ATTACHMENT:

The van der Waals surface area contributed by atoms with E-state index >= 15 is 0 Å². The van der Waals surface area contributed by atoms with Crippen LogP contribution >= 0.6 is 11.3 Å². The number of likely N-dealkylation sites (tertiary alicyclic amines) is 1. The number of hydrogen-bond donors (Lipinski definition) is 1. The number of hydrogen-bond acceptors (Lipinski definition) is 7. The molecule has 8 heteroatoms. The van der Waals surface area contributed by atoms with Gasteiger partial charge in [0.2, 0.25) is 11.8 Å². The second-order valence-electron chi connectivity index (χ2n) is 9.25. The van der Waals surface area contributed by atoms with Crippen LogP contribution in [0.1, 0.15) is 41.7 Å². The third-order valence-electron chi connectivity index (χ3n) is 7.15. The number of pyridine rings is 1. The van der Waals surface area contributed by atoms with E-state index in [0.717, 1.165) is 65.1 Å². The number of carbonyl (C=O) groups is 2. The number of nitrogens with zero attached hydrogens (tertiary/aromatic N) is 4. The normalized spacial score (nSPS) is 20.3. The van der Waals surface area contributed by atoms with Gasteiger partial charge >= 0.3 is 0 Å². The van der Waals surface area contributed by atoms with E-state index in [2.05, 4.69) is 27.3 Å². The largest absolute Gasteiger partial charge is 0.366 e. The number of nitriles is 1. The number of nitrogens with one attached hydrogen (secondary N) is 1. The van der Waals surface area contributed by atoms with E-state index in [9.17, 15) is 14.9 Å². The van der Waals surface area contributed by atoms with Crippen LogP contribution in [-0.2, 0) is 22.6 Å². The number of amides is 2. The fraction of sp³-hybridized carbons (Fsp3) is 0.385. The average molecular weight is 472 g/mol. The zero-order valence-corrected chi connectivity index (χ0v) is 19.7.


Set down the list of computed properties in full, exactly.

The van der Waals surface area contributed by atoms with E-state index >= 15 is 0 Å². The van der Waals surface area contributed by atoms with Crippen LogP contribution >= 0.6 is 11.3 Å². The number of likely N-dealkylation sites (tertiary alicyclic amines) is 1. The number of hydrogen-bond donors (Lipinski definition) is 1. The number of hydrogen-bond acceptors (Lipinski definition) is 7. The molecule has 8 heteroatoms. The van der Waals surface area contributed by atoms with Gasteiger partial charge in [0.2, 0.25) is 11.8 Å². The second-order valence-electron chi connectivity index (χ2n) is 9.25. The van der Waals surface area contributed by atoms with Crippen LogP contribution in [0.1, 0.15) is 41.7 Å². The third-order valence-electron chi connectivity index (χ3n) is 7.15. The number of pyridine rings is 1. The van der Waals surface area contributed by atoms with E-state index in [0.717, 1.165) is 65.1 Å². The number of carbonyl (C=O) groups is 2. The number of nitrogens with zero attached hydrogens (tertiary/aromatic N) is 4. The normalized spacial score (nSPS) is 20.3. The van der Waals surface area contributed by atoms with Gasteiger partial charge >= 0.3 is 0 Å². The van der Waals surface area contributed by atoms with E-state index in [2.05, 4.69) is 27.3 Å². The largest absolute Gasteiger partial charge is 0.366 e. The number of nitriles is 1. The number of nitrogens with one attached hydrogen (secondary N) is 1. The van der Waals surface area contributed by atoms with E-state index in [9.17, 15) is 14.9 Å². The van der Waals surface area contributed by atoms with Crippen LogP contribution in [-0.2, 0) is 22.6 Å². The number of amides is 2. The fraction of sp³-hybridized carbons (Fsp3) is 0.385. The average molecular weight is 472 g/mol. The zero-order valence-corrected chi connectivity index (χ0v) is 19.7.